political organization, culture and economic
    organization and the various versions of
    Christianity help illustrate the rift between
    east and west.
  • Charlemagne in 800 was crowned Holy Roman Emperor
    causing hostility
  • 1054- final straw- Empire split due to the
    disagreement over what bread to use in the mass
    and the celibacy of priests caused the schism
  • Although the two remained separate, there was
    still a common classical heritage shared

Decline of Empire
  • 11th century a long period of decline began
  • Muslim Turkish invaders
  • Manzikert 1071
  • Independent Slavic states in Balkans
  • 1204- Crusaders- Venetian merchants sack
  • 1453- Ottoman Turks conquer Constantinople

The Spread of Christianity
  • Byzantine influence spread to the people of the
    Balkans and Southern Russia through conquest,
    commerce, and Christianity
  • Cyril and Methodius- missionaries who devised a
    written script (Cyrillic) for the Slavic language
    providing a base for literacy in Europe.

  • What is a borderland?
  • Competition between eastern and western
    missionaries in the eastern Europe
  • Roman Catholics succeed in Czechoslovakia,
    Hungary and Poland.
  • Poland, Bohemia and Lithuania developed regional
    monarchies and ruled with a powerful landholding
  • Also, Eastern Europe received an influx of Jews
    from the Middle East and Western Europe
  • They were often barred from agriculture but
    participated in local commerce

Kievan Rus
  • Slavic Peoples migrated to Russia (during time of
    Roman Empire)
  • Mixed with and incorporated local population
  • Possessed iron and extended agriculture in
    Ukraine and western Russia
  • Animistic religion with rich tradition in music
    and oral legend

Rurik and Vladimir I
  • Danish merchant
  • 885- established a monarchy
  • Loosely organized they flourished until the 12th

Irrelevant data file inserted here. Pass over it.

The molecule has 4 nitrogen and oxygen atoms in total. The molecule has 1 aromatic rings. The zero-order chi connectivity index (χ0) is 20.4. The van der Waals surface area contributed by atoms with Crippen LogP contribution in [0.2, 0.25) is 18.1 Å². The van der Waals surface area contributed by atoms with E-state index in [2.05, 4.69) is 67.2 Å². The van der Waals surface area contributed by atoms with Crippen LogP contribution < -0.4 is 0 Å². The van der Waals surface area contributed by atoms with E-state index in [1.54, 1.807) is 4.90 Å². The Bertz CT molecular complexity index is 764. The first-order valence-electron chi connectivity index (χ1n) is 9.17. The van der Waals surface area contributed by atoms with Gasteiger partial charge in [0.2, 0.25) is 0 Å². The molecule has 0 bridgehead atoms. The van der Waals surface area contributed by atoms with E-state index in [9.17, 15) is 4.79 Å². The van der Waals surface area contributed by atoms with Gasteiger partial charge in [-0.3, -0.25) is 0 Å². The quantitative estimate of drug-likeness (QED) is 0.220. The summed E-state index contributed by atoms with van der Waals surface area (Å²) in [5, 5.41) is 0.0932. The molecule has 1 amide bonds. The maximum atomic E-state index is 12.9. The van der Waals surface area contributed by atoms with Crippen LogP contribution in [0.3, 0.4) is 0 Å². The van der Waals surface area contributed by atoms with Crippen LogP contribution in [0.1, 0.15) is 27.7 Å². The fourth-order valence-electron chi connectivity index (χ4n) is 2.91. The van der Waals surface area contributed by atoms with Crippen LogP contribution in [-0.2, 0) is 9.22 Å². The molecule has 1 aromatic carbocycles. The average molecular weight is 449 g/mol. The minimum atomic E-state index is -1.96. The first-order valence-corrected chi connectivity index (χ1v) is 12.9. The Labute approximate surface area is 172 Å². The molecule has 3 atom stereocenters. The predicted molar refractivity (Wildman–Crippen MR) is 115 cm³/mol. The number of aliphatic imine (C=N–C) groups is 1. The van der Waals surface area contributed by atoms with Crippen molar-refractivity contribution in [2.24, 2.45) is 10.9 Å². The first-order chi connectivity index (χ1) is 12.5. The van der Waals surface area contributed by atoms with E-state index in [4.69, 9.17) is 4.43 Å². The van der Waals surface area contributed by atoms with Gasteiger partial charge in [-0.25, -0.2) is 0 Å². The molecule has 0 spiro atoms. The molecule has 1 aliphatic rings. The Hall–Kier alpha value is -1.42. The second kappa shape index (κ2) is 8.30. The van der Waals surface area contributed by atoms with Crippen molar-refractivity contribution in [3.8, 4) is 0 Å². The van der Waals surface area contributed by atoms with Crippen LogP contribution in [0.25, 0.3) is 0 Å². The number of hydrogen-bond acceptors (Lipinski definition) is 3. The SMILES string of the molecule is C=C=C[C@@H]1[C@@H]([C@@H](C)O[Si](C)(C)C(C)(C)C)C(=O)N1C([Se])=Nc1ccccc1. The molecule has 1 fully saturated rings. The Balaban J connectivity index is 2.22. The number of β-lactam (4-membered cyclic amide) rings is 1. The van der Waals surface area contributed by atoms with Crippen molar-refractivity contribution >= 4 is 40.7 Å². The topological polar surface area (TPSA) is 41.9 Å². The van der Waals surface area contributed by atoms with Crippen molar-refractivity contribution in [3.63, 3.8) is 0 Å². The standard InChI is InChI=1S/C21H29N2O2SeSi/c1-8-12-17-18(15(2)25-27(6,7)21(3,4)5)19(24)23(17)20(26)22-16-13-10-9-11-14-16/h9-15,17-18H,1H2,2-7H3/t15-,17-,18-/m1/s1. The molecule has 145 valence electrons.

century when Kiev became a prosperous commercial
  • Contacts with the Byzantines led to the
    Conversion of Vladimir I (980-1015) to Orthodox
  • Vladimir controlled church appointments and
    issued a formal law code

Institutions and Culture in Kievan Rus
  • Borrowed much from Byzantine Empire
  • Orthodox Christian practices
  • Devotion to Gods power and the saints
  • Ornate churches
  • Icons
  • monasticism
  • Cultural, social and economic patterns developed
    differently from the western European experience
  • Polygamy yielded to Christian monogamy
  • Almsgiving was emphasized
  • Art and literature were heavily influenced by the
    Orthodox religion
  • Architecture was adapted from the Byzantines to
    fit local conditions
  • Peasants wer free farmers, and aristocratic
    landlords (Boyars) had less political power than
    the similar Westerners

Kievan Decline
  • 12th century
  • Rival princes established competing governments
    while the royal family quarreled over the
  • Mongol invasions of the 13th century incorporated
    Russian lands into their territories
  • Mongol (Tatar) dominance spread even to the
    western dominated areas of eastern Europe
  • Mongols were tolerant in regards to religion and
    did not interfere with local religion as long as
    tribute was paid

End of Mongol control
  • When Mongol control ended in the 15th century, a
    Russian cultural and political tradition
    incorporation the Byzantine inheritance
  • The Russians claimed to be the successors of the
    Roman Empire and Byzantine states and declared
    Moscow as Third Rome

The End of an Era in Eastern Europe
  • Difficult period for Eastern Europe
  • Mongol invasions
  • Russia decline
  • Collapse of Byzantium
  • Border territories (i.e. Poland) fell under
    Western influence while the Balkans fell under
    the Influence of the Islamic world of the Turks
    (Ottoman Empire)
  • Western and eastern Europe evolved separately,
    with the former pushing ahead in power and
    cross-cultural sophistication

Global Connections
  • Byzantines- active in interregional trade
  • Constantinople was one of the worlds greatest
    trading centers (geographical location)
  • When Byzantium declined and the Mongols conquered
    Russia a period of isolation began
  • By the 15th century, Russia began to regain
    independence and faced decisions about how to
    re-engage with the West